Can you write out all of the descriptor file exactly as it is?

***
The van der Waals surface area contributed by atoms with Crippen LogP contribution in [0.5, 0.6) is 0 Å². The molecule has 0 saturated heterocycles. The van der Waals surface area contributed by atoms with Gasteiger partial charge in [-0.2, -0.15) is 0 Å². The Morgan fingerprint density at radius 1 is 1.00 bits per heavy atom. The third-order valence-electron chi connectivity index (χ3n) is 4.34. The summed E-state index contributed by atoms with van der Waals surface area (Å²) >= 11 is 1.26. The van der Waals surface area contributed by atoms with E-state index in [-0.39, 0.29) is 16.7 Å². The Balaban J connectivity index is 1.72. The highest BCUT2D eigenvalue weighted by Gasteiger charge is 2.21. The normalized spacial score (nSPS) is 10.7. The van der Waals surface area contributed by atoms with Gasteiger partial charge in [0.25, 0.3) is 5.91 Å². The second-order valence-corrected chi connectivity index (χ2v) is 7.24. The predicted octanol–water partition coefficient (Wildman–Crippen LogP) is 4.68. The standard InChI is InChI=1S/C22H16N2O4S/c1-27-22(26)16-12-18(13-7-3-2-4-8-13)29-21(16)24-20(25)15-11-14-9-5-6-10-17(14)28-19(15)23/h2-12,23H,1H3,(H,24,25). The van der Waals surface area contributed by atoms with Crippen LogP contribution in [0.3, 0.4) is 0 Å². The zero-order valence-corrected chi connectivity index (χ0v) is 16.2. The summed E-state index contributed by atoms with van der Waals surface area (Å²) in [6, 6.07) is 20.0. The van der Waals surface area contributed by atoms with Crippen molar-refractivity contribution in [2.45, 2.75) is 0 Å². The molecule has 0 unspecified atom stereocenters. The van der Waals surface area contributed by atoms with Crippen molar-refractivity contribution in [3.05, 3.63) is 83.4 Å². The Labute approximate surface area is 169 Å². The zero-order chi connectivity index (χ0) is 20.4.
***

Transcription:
The van der Waals surface area contributed by atoms with Crippen LogP contribution in [0.5, 0.6) is 0 Å². The molecule has 0 saturated heterocycles. The van der Waals surface area contributed by atoms with Gasteiger partial charge in [-0.2, -0.15) is 0 Å². The Morgan fingerprint density at radius 1 is 1.00 bits per heavy atom. The third-order valence-electron chi connectivity index (χ3n) is 4.34. The summed E-state index contributed by atoms with van der Waals surface area (Å²) >= 11 is 1.26. The van der Waals surface area contributed by atoms with E-state index in [-0.39, 0.29) is 16.7 Å². The Balaban J connectivity index is 1.72. The highest BCUT2D eigenvalue weighted by Gasteiger charge is 2.21. The normalized spacial score (nSPS) is 10.7. The van der Waals surface area contributed by atoms with Gasteiger partial charge in [0.25, 0.3) is 5.91 Å². The second-order valence-corrected chi connectivity index (χ2v) is 7.24. The predicted octanol–water partition coefficient (Wildman–Crippen LogP) is 4.68. The standard InChI is InChI=1S/C22H16N2O4S/c1-27-22(26)16-12-18(13-7-3-2-4-8-13)29-21(16)24-20(25)15-11-14-9-5-6-10-17(14)28-19(15)23/h2-12,23H,1H3,(H,24,25). The van der Waals surface area contributed by atoms with Crippen LogP contribution in [0.3, 0.4) is 0 Å². The zero-order valence-corrected chi connectivity index (χ0v) is 16.2. The summed E-state index contributed by atoms with van der Waals surface area (Å²) in [6, 6.07) is 20.0. The van der Waals surface area contributed by atoms with Crippen molar-refractivity contribution in [2.45, 2.75) is 0 Å². The molecule has 0 unspecified atom stereocenters. The van der Waals surface area contributed by atoms with Crippen molar-refractivity contribution in [3.05, 3.63) is 83.4 Å². The Labute approximate surface area is 169 Å². The zero-order chi connectivity index (χ0) is 20.4.